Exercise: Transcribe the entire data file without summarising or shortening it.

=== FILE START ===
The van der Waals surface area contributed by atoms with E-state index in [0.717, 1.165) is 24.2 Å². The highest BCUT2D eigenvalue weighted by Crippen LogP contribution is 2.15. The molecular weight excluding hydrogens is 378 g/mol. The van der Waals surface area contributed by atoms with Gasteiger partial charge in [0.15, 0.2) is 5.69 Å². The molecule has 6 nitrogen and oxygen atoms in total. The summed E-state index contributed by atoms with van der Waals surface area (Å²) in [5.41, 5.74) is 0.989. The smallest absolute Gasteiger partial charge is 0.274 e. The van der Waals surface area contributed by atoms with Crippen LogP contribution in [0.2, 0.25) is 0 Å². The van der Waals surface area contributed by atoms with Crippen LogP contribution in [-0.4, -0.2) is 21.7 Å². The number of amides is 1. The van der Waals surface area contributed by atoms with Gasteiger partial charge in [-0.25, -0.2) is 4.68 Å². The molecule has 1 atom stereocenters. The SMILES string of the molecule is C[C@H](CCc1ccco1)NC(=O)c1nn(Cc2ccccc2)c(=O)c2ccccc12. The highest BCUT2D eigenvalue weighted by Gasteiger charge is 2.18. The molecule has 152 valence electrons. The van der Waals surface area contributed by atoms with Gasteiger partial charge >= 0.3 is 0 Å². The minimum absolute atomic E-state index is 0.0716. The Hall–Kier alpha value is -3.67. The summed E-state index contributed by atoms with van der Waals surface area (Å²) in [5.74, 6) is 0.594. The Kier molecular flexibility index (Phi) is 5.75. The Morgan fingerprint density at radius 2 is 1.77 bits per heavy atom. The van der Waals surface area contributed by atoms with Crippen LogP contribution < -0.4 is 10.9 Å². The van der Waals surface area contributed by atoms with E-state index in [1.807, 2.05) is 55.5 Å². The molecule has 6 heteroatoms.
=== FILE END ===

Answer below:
The van der Waals surface area contributed by atoms with E-state index in [0.717, 1.165) is 24.2 Å². The highest BCUT2D eigenvalue weighted by Crippen LogP contribution is 2.15. The molecular weight excluding hydrogens is 378 g/mol. The van der Waals surface area contributed by atoms with Gasteiger partial charge in [0.15, 0.2) is 5.69 Å². The molecule has 6 nitrogen and oxygen atoms in total. The summed E-state index contributed by atoms with van der Waals surface area (Å²) in [5.41, 5.74) is 0.989. The smallest absolute Gasteiger partial charge is 0.274 e. The van der Waals surface area contributed by atoms with Crippen LogP contribution in [0.2, 0.25) is 0 Å². The van der Waals surface area contributed by atoms with Crippen LogP contribution in [-0.4, -0.2) is 21.7 Å². The number of amides is 1. The van der Waals surface area contributed by atoms with Gasteiger partial charge in [-0.25, -0.2) is 4.68 Å². The molecule has 1 atom stereocenters. The SMILES string of the molecule is C[C@H](CCc1ccco1)NC(=O)c1nn(Cc2ccccc2)c(=O)c2ccccc12. The highest BCUT2D eigenvalue weighted by Gasteiger charge is 2.18. The molecule has 152 valence electrons. The van der Waals surface area contributed by atoms with Gasteiger partial charge >= 0.3 is 0 Å². The minimum absolute atomic E-state index is 0.0716. The Hall–Kier alpha value is -3.67. The summed E-state index contributed by atoms with van der Waals surface area (Å²) in [5.74, 6) is 0.594. The Kier molecular flexibility index (Phi) is 5.75. The Morgan fingerprint density at radius 2 is 1.77 bits per heavy atom. The van der Waals surface area contributed by atoms with Crippen LogP contribution < -0.4 is 10.9 Å². The van der Waals surface area contributed by atoms with E-state index in [1.807, 2.05) is 55.5 Å². The molecule has 6 heteroatoms.